A growing number of real estate investors are integrating ESG considerations into their strategies, new research from Colliers reveals.
The broker’s 2024 Global Investor Outlook found that, while Europe may be leading the way on regulation to embed ESG in the built environment, the global nature of investment means standards are being raised across the board.
“Our survey of investors shows an expanding acceptance that ESG is a key strategic element of investment decision-making, particularly in the EMEA and APAC regions,” the report says.
"The proportion of investors moving to the phase of ESG-based disposal and acquisition strategies has reached 25%, compared to just 10% two years ago. As a result, a wave of disposals and value-add opportunities are coming to market."
Colliers predicts that the “brown discount” for non-compliant assets will grow to make repositioning them a worthwhile endeavour. Damian Harrington, head of research, global & EMEA capital markets, says: ““The view is that many of these brown assets that are not fit for purpose won’t be cheap enough for a profitable exit after repositioning. But once we see the brown discount reflected, investment volumes will pick up considerably as there is plenty of stock to green up.”
Investors expect the value premiums for ESG-compliant assets to range from 8% for retail properties to 22% for industrial and logistics assets over the next three years.
Asset owners should be implementing clear decarbonization and resilience strategies, despite economic headwinds, JLL says.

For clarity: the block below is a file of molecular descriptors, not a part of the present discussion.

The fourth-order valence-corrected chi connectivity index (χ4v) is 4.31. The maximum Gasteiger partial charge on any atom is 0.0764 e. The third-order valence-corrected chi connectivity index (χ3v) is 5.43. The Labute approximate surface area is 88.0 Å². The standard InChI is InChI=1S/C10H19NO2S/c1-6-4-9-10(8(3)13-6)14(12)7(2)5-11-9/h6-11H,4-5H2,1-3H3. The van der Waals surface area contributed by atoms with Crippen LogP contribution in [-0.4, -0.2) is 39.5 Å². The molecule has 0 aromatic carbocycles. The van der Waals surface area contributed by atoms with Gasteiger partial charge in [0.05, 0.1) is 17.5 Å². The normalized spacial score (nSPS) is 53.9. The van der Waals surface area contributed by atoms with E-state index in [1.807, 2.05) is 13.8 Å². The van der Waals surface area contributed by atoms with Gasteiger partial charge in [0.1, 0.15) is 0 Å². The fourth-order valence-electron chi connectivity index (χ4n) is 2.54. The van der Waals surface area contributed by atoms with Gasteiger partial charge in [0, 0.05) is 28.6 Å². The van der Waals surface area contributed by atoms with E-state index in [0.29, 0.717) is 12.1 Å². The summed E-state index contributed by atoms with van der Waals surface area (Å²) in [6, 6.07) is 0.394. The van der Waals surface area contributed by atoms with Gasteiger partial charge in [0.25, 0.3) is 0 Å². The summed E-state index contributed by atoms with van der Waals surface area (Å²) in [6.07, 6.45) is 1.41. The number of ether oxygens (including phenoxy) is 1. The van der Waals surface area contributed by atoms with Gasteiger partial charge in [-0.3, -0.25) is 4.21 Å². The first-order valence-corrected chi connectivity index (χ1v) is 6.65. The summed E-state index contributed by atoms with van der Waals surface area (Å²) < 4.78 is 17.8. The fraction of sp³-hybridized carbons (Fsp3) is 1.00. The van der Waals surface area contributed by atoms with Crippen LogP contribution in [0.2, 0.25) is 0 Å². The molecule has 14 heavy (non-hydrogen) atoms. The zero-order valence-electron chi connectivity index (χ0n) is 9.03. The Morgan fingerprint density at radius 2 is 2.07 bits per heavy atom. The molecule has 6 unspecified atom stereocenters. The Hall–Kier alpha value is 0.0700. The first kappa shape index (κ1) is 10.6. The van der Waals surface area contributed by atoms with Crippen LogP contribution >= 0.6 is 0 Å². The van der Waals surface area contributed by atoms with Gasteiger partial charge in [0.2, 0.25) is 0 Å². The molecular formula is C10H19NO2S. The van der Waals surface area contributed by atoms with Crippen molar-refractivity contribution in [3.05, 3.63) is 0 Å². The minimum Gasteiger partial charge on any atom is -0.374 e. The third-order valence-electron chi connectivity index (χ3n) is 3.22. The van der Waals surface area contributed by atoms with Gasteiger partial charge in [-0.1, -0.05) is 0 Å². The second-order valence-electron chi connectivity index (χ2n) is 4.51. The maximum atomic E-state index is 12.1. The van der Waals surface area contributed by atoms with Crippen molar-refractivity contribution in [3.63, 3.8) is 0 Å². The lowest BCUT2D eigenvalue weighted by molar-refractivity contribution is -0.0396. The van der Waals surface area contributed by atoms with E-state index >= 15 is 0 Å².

The broker’s The commercial case for making buildings more sustainable report argues that climate risk, occupier and investor demand and regulation make sustainability investments “the smart decision for longer-term performance”.
The report highlights three reasons for making sustainability investments. Firstly, mounting costs from climate risks, including heatwaves, flooding, storms and droughts, are increasingly impacting urban areas, with significant implications for building owners.
Events such storms, wildfires, hurricanes, flooding, droughts and freezes, have cost $612 billion in the last five years in the US alone. Meanwhile, more than 350 cities have peak summer temperatures above 35°C. An estimated 970 cities will suffer such heatwaves by 2050.
Research by JLL and Munich Re shows that cities in Asia and the US sunbelt have the highest climate risk at present (see above).
Secondly, sustainability measures are also supported by demand from occupiers and their employees. JLL points to a rental premium for green certified office stock of 11.6% in London, 9.9% across Asia and 7.1% in North America.
JLL also points to a global undersupply of green buildings, with an estimated 75% of demand for such properties unmet in the US, for example. In Europe and Asia, less than half of demand for green office space is met with supply.